Lean for Scala programmers  Part 2
March 14, 2021
The previous installment we gave an initial look at some basic Lean features:
 Type universes
 Propositions
 Proofs
 Tactics
Today we’re going to focus on two topics:
 creating data structures via inductive types
 using pattern matching to transform or consume inductive types.
Inductive types
Inductive types are the type theory version of what in functional programming is known as Algebraic Data Types.
1. Enumerations
The simplest kind: not parameterized, nor recursive.
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This definition creates a type and a namespace in both Lean and Scala.
Elements can be accessed like so
Weekday.sunday
alternatively the namespace can be opened:
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1.1 Pattern matching
There are several ways to pattern match on inductive types. One of the most primitives is the function cases_on
:
def number_of_day (d: Weekday): ℕ :=
Weekday.cases_on d 1 2 3 4 5 6 7
example: number_of_day sunday = 1 := rfl
This function is generated automatically for all inductive types (and there’s no direct equivalent in Scala for this).
A more common approach is to use pattern matching:
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Yet another option is using match expressions
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Let’s prove that applying next
7 times is the identity function.
First we need a way to iterate a function a number of times:
def iter {A: Type*} (f: A > A): ℕ > (A > A)
 0 := id
 (n + 1) := f ∘ (iter n)
example: iter next 0 = id := rfl
example: iter next 1 = next := rfl
example: iter next 2 = next ∘ next := rfl
example: iter next 3 = next ∘ next ∘ next := rfl
id
is the identity function λ x, x
. The composition operator ∘
can be entered as \circ
.
Observe how we’re using (n + 1)
as a pattern, allowing us to extract n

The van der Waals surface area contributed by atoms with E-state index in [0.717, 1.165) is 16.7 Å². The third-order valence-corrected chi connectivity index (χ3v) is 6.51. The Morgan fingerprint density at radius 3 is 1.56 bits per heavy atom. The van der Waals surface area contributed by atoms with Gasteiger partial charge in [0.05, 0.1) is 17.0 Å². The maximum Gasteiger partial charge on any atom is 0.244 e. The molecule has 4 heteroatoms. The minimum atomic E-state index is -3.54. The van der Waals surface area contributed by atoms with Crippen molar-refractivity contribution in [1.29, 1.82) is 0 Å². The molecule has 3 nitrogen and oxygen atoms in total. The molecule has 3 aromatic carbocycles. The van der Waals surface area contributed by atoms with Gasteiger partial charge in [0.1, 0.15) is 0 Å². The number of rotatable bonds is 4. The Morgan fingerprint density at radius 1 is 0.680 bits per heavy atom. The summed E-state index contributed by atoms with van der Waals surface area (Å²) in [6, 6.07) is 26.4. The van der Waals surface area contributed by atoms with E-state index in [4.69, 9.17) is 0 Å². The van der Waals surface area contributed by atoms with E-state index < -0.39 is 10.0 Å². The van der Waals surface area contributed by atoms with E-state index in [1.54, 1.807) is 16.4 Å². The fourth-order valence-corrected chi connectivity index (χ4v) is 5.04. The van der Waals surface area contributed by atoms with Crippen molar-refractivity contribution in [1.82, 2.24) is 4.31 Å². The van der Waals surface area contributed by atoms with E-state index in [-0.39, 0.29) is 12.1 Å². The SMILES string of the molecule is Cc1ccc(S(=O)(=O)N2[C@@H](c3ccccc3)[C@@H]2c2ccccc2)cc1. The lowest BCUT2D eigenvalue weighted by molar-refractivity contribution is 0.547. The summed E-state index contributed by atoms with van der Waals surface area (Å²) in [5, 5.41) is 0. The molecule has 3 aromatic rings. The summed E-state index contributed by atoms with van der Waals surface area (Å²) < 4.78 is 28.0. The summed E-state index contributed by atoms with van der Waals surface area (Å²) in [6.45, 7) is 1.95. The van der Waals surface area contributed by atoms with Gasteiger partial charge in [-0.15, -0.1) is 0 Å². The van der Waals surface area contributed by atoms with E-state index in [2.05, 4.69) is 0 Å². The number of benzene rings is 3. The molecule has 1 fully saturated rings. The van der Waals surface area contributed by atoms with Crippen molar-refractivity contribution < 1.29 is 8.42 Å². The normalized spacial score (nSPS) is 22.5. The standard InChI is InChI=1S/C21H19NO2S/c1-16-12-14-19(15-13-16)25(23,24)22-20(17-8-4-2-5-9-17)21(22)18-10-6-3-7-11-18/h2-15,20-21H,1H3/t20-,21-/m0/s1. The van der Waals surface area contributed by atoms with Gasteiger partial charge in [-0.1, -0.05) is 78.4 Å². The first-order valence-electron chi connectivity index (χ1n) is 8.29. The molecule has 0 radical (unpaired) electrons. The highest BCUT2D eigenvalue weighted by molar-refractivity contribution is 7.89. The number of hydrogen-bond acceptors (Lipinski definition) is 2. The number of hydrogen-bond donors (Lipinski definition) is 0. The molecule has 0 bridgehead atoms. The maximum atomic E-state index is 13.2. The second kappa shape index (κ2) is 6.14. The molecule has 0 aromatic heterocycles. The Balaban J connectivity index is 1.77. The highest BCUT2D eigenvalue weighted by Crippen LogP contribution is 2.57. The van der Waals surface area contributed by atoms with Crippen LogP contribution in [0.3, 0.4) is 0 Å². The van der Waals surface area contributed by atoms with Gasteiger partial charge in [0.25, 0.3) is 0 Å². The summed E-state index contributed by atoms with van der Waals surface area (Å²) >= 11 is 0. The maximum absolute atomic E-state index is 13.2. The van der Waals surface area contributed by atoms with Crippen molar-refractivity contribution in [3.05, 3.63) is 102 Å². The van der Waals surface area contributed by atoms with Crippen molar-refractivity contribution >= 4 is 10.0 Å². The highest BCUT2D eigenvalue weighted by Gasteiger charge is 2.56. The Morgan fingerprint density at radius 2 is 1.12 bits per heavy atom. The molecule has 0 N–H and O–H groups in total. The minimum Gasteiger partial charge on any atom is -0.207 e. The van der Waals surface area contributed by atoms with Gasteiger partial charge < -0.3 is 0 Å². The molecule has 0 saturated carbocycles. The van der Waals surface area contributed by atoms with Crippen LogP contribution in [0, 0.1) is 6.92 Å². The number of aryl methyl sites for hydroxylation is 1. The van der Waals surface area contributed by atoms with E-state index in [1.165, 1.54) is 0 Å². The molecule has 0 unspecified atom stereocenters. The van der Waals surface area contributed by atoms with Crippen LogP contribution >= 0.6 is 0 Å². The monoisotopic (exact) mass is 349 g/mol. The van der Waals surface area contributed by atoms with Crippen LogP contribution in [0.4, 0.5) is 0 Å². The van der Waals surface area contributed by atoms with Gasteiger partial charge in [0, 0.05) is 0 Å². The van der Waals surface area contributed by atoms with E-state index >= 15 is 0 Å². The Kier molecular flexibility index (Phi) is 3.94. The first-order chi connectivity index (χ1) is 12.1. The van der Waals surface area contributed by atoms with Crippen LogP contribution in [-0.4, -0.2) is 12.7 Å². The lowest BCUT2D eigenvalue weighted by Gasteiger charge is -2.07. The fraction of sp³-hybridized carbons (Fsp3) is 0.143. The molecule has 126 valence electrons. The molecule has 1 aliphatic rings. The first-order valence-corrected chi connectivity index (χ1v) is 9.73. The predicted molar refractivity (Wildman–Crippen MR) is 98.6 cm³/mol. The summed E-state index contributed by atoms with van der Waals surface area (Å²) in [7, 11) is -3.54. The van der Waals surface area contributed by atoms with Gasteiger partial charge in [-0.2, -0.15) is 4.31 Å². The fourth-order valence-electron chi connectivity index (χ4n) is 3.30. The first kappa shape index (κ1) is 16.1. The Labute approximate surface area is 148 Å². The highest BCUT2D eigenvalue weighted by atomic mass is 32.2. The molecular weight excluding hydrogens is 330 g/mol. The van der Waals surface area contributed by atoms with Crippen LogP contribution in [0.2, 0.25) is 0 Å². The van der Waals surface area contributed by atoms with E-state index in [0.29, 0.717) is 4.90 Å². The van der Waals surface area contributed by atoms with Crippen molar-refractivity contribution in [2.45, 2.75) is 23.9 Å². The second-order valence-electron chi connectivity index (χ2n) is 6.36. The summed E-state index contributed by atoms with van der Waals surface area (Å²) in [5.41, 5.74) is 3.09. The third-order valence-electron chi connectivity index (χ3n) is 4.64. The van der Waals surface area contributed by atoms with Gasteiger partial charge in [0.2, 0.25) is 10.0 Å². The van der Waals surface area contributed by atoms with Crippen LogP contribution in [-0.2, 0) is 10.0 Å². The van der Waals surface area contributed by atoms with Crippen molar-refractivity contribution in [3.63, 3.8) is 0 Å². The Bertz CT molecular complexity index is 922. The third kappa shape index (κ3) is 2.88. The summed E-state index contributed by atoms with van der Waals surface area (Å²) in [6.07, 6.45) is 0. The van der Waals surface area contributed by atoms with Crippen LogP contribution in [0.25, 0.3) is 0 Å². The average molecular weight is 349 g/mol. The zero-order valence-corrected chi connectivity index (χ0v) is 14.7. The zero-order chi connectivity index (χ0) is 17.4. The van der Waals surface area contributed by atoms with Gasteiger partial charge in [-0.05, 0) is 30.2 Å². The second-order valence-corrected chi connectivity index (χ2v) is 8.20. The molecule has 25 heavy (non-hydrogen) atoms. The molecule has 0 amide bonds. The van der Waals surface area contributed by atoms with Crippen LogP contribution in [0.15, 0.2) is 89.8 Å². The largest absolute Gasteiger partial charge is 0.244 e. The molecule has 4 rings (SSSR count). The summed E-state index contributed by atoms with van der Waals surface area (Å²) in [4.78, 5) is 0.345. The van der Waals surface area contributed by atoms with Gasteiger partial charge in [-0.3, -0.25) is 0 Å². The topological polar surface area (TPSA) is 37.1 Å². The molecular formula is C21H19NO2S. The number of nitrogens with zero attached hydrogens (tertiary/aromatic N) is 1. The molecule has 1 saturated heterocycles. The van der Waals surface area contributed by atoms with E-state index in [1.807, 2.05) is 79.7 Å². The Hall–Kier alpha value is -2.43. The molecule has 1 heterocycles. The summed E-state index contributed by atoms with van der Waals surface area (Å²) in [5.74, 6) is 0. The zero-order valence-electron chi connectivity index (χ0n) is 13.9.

and pass it to the next iter
call. This is similar to deconstructing a list as h :: t
.
In both cases Lean can verify that the recursive invocation is given a smaller data structure, and that the recursion will eventually terminate.
Now we can state and prove the proposition:
for all weekdays, the function
next
has period 7
example: ∀ (w: Weekday), (iter next 7) w = w :=
begin
intro w,
cases w,
repeat { refl },
end
1.2 Examples
Some important enumerations are defined in the std library:
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2. Structures
Structures in Lean are inductive definitions with only one case, and one or more fields.
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The keyword structure defines several things at once:
 A type (
Color
)  A constructor (
Color.mk
)  A getter for each field (
Color.red
,Color.green
,Color.blue
)
Lean provides a limited form of dot notation:
def yellow := Color.mk 255 255 0
example: yellow.red = 255 := rfl
example: yellow.green = 255 := rfl
example: yellow.blue = 0 := rfl
Structures can have parameters; for example here’s how the product of two types A
and B
is defined in the std library:
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3. Algebraic Data Types
option
and sum
are good examples of simple ADTs defined in the std library:
option
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Notice how we’re adding an explicit type ascription : option
on each case. This is required in general except for simple types like enumerations and structures.
Also, even though we’re writing just : option
, Lean transforms this internally into : option A
.
sum
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3.1 Recursive definitions
Let’s see how the ubiquitous list
data structure is defined in Lean:
Lists
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(the Scala version is not the one from the std library)